“One Christmas”

“One Christmas” is the third and final short story in Truman Capote’s holiday story trilogy about nine year-old Buddy and his elderly best friend, Miss Sook.   In this story, Miss Sook stays home in Alabama while Buddy visits his father in New Orleans for Christmas.

Capote reveals a little bit of background information about why Buddy lives with elderly cousins instead of his parents.  His invitation from his father, whom he barely knows, sends Buddy into an emotional tailspin.  While not wanting to leave his friend at Christmas, he feels obligated (as do his relatives) to accept his father’s invitation.

In typical fashion, Buddy’s father does everything he can to make him feel at home in New Orleans including spending money on him.  This manipulation, though, isn’t one way.  At Christmas, Buddy takes advantage of his father’s outpouring of “affection” to get a Christmas gift he’s always wanted.

I thought the story was most unusual in its dealing with the subject of Santa Claus and Buddy’s realization that his father was Santa and that Miss Sook had “lied” to him about Santa, but in true “Miss Sook” fashion, she comes up with her own philosophical explanation for Santa when Buddy returns.  For a young boy, Buddy understood more about his father’s lifestyle than one might ordinarily expect from a nine year-old.  In looking from the balcony of his room, he sees his father dancing with an older (and richer) woman.  Phrases from the song “Just A Gigolo” go through his head.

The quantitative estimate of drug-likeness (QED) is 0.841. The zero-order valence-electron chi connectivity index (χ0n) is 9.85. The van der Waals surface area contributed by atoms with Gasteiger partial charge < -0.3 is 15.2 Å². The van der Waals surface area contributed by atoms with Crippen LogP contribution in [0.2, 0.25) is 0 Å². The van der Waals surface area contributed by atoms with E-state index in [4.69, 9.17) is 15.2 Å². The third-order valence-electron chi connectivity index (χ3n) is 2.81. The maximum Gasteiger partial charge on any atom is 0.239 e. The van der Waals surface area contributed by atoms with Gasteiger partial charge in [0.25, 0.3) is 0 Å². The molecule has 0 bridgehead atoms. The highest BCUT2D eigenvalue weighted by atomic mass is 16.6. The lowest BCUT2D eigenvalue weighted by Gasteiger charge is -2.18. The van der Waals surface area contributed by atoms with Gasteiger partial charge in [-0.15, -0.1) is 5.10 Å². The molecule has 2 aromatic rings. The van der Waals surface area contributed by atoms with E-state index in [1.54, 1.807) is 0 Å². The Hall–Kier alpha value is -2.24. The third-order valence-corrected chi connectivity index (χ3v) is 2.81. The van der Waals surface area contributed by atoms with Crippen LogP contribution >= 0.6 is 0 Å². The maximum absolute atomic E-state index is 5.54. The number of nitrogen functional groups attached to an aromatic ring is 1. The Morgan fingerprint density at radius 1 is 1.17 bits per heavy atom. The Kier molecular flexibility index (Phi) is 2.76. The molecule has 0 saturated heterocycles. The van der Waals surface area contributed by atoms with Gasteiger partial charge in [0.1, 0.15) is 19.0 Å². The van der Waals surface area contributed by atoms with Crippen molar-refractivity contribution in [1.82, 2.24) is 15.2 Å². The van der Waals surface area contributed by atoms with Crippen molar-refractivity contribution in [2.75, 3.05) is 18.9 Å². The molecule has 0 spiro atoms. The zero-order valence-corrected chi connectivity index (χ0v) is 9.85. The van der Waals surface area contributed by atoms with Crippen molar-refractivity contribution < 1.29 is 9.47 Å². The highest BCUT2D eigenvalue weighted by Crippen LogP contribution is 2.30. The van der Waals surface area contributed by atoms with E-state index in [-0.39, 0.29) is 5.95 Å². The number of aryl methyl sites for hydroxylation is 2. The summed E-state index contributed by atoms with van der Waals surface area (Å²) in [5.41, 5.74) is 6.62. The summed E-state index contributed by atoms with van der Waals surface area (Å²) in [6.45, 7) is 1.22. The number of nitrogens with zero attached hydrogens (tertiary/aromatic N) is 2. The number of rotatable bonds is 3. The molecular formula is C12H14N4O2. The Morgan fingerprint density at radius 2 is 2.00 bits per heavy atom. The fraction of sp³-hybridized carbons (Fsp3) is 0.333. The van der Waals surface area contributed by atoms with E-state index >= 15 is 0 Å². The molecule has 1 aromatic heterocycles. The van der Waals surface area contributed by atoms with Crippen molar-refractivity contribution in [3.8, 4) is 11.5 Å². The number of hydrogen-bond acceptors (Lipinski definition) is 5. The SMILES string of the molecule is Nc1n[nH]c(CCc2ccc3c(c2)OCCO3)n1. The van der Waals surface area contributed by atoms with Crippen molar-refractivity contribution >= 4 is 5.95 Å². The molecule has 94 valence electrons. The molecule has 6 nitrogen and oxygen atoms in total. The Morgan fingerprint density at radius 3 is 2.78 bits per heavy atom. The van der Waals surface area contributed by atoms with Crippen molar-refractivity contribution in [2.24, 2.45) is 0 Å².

Of these three stories, “A Christmas Memory” was the first one written and the one I enjoyed the most.  Miss Sook is never named as she is in the other two (this one and “The Thanksgiving Visitor”).  The details of Buddy’s family situation isn’t necessary for the reader to understand the depth of friendship between Buddy and the woman he simply refers to as “my friend”.

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3 responses to ““One Christmas”

  1. I loved this story almost as much as the first one, A Christmas Memory. The most memorable part for me was how Buddy saw himself with his Christmas gift — I laughed out loud when I read that! 🙂

    • joon*ann, thanks for stopping by! That was my favorite part, too. I loved the way he took advantage of his dad’s “generosity”. Typical kid!

  2. Pingback: Truman Capote: The Diamond Guitar | Mirror w/ Clouds

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